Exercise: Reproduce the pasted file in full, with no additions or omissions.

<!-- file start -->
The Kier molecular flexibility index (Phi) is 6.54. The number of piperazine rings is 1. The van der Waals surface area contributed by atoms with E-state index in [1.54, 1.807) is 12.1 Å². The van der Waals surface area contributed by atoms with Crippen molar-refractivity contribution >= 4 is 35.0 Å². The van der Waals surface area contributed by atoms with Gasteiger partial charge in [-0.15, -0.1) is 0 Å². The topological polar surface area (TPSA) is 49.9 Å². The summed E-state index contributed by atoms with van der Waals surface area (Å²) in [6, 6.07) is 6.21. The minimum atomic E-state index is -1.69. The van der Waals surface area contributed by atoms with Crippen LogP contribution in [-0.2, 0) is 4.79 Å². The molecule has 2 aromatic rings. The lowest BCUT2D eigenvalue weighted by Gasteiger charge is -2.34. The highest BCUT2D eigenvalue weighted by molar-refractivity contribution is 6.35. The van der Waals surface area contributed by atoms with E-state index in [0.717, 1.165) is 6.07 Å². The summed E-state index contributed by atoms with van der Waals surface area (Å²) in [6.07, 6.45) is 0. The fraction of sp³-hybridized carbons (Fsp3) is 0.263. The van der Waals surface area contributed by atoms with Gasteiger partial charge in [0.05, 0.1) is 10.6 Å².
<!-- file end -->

The Kier molecular flexibility index (Phi) is 6.54. The number of piperazine rings is 1. The van der Waals surface area contributed by atoms with E-state index in [1.54, 1.807) is 12.1 Å². The van der Waals surface area contributed by atoms with Crippen molar-refractivity contribution >= 4 is 35.0 Å². The van der Waals surface area contributed by atoms with Gasteiger partial charge in [-0.15, -0.1) is 0 Å². The topological polar surface area (TPSA) is 49.9 Å². The summed E-state index contributed by atoms with van der Waals surface area (Å²) in [6, 6.07) is 6.21. The minimum atomic E-state index is -1.69. The van der Waals surface area contributed by atoms with Crippen LogP contribution in [-0.2, 0) is 4.79 Å². The molecule has 2 aromatic rings. The lowest BCUT2D eigenvalue weighted by Gasteiger charge is -2.34. The highest BCUT2D eigenvalue weighted by molar-refractivity contribution is 6.35. The van der Waals surface area contributed by atoms with E-state index in [0.717, 1.165) is 6.07 Å². The summed E-state index contributed by atoms with van der Waals surface area (Å²) in [6.07, 6.45) is 0. The fraction of sp³-hybridized carbons (Fsp3) is 0.263. The van der Waals surface area contributed by atoms with Gasteiger partial charge in [0.05, 0.1) is 10.6 Å².